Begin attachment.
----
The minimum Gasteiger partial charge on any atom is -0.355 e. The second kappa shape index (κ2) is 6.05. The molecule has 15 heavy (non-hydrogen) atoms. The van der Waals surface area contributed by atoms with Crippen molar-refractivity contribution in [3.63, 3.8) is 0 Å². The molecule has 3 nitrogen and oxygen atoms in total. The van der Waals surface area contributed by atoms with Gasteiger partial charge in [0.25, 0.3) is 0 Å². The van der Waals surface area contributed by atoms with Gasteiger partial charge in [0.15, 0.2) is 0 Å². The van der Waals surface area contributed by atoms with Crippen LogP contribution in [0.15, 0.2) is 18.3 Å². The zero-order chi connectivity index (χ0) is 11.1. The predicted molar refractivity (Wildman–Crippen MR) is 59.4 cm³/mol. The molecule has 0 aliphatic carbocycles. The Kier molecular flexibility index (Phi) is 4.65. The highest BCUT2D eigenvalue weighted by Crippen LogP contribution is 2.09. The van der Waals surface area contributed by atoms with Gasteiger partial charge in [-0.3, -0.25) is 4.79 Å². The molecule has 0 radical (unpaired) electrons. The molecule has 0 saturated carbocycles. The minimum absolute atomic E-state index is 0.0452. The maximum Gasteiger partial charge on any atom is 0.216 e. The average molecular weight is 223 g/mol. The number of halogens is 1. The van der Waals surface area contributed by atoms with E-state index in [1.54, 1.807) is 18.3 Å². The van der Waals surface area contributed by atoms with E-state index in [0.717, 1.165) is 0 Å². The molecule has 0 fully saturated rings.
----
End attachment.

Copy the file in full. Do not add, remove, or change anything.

The minimum Gasteiger partial charge on any atom is -0.355 e. The second kappa shape index (κ2) is 6.05. The molecule has 15 heavy (non-hydrogen) atoms. The van der Waals surface area contributed by atoms with Crippen molar-refractivity contribution in [3.63, 3.8) is 0 Å². The molecule has 3 nitrogen and oxygen atoms in total. The van der Waals surface area contributed by atoms with Gasteiger partial charge in [0.25, 0.3) is 0 Å². The van der Waals surface area contributed by atoms with Gasteiger partial charge in [0.15, 0.2) is 0 Å². The van der Waals surface area contributed by atoms with Crippen LogP contribution in [0.15, 0.2) is 18.3 Å². The zero-order chi connectivity index (χ0) is 11.1. The predicted molar refractivity (Wildman–Crippen MR) is 59.4 cm³/mol. The molecule has 0 aliphatic carbocycles. The Kier molecular flexibility index (Phi) is 4.65. The highest BCUT2D eigenvalue weighted by Crippen LogP contribution is 2.09. The van der Waals surface area contributed by atoms with Gasteiger partial charge in [-0.3, -0.25) is 4.79 Å². The molecule has 0 radical (unpaired) electrons. The molecule has 0 saturated carbocycles. The minimum absolute atomic E-state index is 0.0452. The maximum Gasteiger partial charge on any atom is 0.216 e. The average molecular weight is 223 g/mol. The number of halogens is 1. The van der Waals surface area contributed by atoms with E-state index in [1.54, 1.807) is 18.3 Å². The van der Waals surface area contributed by atoms with E-state index in [0.717, 1.165) is 0 Å². The molecule has 0 fully saturated rings.